of Delaying Repentance. 13. The Folly of Atheism demonstrated. Several single Sermons at Allizes, Lectures, and other
occasions. Some of which out of Press, or very
scarce to be had. As also two Discourses, Onc on Prov. XIX. 21. The oa
ther on Phil. II. 3. grown scarce. So Published again since the Author's Death.
"He Publisher living too remote to attend the
Press, and Correct the first Sheets, is forc'd ço desire the Reader to Correct several Faults in the Printing, by this
p. 182. 1.
Age 2. line 12. for you read thence. p. 5. 1. 9. f. ? r. :
5. 1. 19. f. Sins r. Sense. p. 8. 1. 28. f. is r. is not. p. 29. 1. 13. f. Sins r. Sense. p. 48. 1. 27. after love r. it. p. 50. l. ult. after needs r. not. P. 52. 1. 20. f. Wealth r. Health. p. 57.1. 15. after knows r. best. p. 57. 1. ult. f. be r. been. P. 59.1. 34. after Good Man r.than. p. 67. 1. 3. after Choice del of. p. 75. 1. 7 d. the. P: 76. 1. 35. f. More tal r. Moral. p. 101. 1. 8. after we are del yet. p. 123. 1. 26. f. could r. couldft: p. 126. 1. 2. f. besure we may r. wo may be sure. p. 145. 1. 34. del. he. p. 150. 1. 28. d. bere. p. 157. 1. 9. f. Modestness r. Modishness. p. 178. 1. 33. f. of r. or. p. 182. 1. 12.f. was r. am.
f. that r.than. p. 244. 1. 17. del. a before natural. p. 246. 1. 15. r. are we. p. 247. 1. 24. f. use him r. use him not. p. 251. 1. 20. f. particular r. particularly. p. 254. 1. 28. f. to go r. we go. p. 268. 1. 22. f. deviling r. Devil. p. 272. 1. 11. f. Men r. of Men. p. 273. 1. 5. f. about r. about it. p. 275. 1. 18. after bring them r. up. p. 279. 1. 19. f. Notice r. no No. tice. p. 283.1. 12. f. hadit r. baft. p. 296. 1. 1. f. take care 1. take no care. p. 296. l. 2. f. we will r. we hall. P. 299. 1.4. f. whence r. when. P. 305. !. 9. after that r. God is not. p. 316. 1. 21. f. haft r. bave lojt. P. 325. 1. 25. f. have r. bath. p. 326.1. 8. f. vainful r. vain. 1. 30. f. that r. than. p. 327. 1. s. f. Mafters r. Wafters. p. 329. 1. 23. del of. p. 331. I. 8. d. us." p. 309. '1. 12. * f. Casuits r. Casuists. P. 345. penult. f. Par r. Perdition. p. 361. 1. 6. f. hist. ibèir. p. 391. 1. §. f. therein r. therefore. p. 372. 1. 16.af. ter right add band. p. 379. 1. 2. f. they r. that, p. 379. 1. 3. f. certain s. uncertain. p. 403. ult. f. is r. its. p. 427. 1. 18. del. Such. p.435. 1. 35. f. trime r. trim. p. 448. 1, $. f. Powers r. Vows. p. 451. 1. 10. f. vein f. vain.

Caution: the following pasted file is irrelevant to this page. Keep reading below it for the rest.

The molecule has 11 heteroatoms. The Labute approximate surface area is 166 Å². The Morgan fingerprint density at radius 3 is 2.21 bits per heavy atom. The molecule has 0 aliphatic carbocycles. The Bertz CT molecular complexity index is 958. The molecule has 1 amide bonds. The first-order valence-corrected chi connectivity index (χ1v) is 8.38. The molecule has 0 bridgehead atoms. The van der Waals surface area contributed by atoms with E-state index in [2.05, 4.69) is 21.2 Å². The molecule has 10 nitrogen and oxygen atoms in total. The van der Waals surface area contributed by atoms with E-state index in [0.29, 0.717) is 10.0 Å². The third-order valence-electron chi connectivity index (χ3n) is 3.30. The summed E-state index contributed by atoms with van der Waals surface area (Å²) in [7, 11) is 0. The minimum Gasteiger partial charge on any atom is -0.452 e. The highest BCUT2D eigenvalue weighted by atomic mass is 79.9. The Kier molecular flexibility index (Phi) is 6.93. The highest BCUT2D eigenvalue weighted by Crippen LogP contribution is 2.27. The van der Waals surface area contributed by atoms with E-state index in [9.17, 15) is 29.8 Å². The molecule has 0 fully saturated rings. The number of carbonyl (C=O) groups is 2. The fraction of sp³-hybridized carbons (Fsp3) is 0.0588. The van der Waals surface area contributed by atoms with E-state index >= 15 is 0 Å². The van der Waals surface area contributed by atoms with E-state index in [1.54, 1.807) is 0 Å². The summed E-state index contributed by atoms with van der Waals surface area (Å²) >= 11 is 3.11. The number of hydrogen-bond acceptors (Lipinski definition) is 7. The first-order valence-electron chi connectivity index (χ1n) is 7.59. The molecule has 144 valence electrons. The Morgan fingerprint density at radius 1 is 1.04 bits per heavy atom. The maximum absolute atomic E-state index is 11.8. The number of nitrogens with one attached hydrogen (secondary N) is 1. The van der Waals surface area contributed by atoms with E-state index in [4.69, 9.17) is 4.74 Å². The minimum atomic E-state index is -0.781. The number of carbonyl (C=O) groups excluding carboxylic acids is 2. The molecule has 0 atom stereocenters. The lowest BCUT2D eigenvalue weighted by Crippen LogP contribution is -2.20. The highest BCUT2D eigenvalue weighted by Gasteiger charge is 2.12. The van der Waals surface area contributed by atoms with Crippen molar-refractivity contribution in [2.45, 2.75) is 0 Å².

Place this at the end of the Book.